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Carpe Diem Aiken opened last fall to challenge 7-12th grade students to achieve on a daily basis. And it's doing just that.
The schools to prison pipeline is a term educators use to describe the link between schools suspending and prosecuting students who end up in prison as a result.
Advocates for Cincinnati Public Schools have been telling all who will listen that their development of Community Learning Centers are an innovation that's outpacing school districts throughout the country.
Cincinnati Zoo & Botanical Gardens is celebrating 40 years of educational outreach by launching its most ambitious effort yet -- Zoo Troop, which promises to build on the old model of a la carte classes and camps by tracking kids from 18 months through eighth grade, guiding them through custom programs designed to not only develop a love for wildlife and nature but also universally useful skills of critical thinking and socialization among others.
Union Institute & University was decades ahead of its time when it opened 50 years ago as a distance learning school.
Thomas More College is rolling out a plan to rent text books to students, increasing student fees to pay for the move that President David Armstrong said will save students as much as $380 a year.
Cincinnati is exempt from paying property taxes on its golf courses, according to a state tax board ruling that, if it stands, will save the city $450,000 a year and possibly bolster its case against paying millions more on the downtown convention center.
Members of University of Cincinnati's faculty union have overwhelmingly approved the contract hammered out after protracted negotiations.
University of Cincinnati has hired a team of five "ambassadors" to patrol the Short Vine and U Square districts near campus as part of an ongoing effort to reduce crime in the area.
One lawmaker fears that because Ohio education exams will no longer test for knowledge of world history and culture, high schools may start cut those courses.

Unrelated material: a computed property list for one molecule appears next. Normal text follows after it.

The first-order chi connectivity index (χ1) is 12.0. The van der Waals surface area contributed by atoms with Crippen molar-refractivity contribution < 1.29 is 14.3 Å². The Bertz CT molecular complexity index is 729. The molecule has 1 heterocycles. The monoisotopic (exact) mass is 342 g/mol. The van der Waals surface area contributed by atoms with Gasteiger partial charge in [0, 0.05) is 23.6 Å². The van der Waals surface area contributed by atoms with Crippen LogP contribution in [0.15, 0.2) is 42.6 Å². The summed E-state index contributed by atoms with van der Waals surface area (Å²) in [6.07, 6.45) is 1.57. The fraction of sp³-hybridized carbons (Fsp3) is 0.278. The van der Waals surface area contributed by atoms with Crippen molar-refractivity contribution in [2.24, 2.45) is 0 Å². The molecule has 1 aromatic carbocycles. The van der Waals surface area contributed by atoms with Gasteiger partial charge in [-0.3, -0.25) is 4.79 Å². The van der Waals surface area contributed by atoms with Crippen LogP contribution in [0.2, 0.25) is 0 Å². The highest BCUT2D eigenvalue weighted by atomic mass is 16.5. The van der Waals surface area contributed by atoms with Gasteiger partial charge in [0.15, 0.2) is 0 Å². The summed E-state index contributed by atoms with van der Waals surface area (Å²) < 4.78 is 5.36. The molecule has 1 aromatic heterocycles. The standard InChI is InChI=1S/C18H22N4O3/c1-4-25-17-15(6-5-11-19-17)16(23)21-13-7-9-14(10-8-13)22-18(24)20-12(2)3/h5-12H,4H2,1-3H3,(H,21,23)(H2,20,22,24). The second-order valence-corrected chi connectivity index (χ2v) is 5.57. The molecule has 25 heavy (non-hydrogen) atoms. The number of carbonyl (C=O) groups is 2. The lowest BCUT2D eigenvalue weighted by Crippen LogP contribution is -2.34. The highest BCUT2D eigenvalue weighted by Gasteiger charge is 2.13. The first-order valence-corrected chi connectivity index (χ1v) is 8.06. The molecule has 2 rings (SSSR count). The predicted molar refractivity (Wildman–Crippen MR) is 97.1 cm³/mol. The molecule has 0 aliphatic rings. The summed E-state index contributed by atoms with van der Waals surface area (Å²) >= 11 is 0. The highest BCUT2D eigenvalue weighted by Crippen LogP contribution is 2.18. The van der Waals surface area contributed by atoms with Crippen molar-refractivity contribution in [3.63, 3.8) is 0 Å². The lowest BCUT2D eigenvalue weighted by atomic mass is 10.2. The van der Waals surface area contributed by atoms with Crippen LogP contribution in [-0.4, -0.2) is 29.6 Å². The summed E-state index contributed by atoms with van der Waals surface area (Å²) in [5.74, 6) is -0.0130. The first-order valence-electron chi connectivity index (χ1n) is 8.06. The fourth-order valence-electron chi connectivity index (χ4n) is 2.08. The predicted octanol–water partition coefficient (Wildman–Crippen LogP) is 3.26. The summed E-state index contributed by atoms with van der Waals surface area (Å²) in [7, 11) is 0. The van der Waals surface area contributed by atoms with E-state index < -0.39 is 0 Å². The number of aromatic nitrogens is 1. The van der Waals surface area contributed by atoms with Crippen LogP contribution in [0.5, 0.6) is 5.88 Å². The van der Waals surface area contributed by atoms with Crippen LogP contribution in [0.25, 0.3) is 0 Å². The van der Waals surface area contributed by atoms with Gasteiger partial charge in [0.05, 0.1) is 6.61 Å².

Forget reading, writing and arithmetic, CPS and Princeton City Schools are first working to teach 14,000 students how to speak English.
Fifty years ago, 800 civil rights activists strode into Oxford, a college town where public pools and movie theaters were desegregated just a decade earlier. They came to train for a new kind of war.
The University of Cincinnati and its main faculty union have reached a tentative agreement on a new three-year contract, potentially ending a protracted fight that saw professors working under last year's expired contract more than halfway into the school year.
Bill Nye “The Science Guy” was grilled by Tri-State schoolchildren who asked about life after death, the scariest explosion he’d ever heard and traveling faster than light speed.
Matt Madison could have relied on his own expertise or a downtown marketing firm to dream up a new summer flavor for his growing Madisono’s Gelato brand. Instead, he turned to sixth graders.
Is it just in the imagination of curmudgeons that schools close at the drop of a snowflake these days? Depend on who you ask.
The Obama administration has redoubled its efforts to reduce sexual assaults on college campuses, and Greater Cincinnati schools say they are answering the call to action.
Sandy Hook, Columbine, Chardon and dozens of more school shootings push parents, politicians and educators to seek more security. What will Ohio legislators do?
An outspoken critic of University of Cincinnati’s record on racial diversity received an anonymous inflammatory letter that disparages African American UC students and graduates.
Learning that crosses old disciplinary boundaries and caters to traditional and non-traditional students alike are top priorities of Northern Kentucky University’s newly minted strategic plan.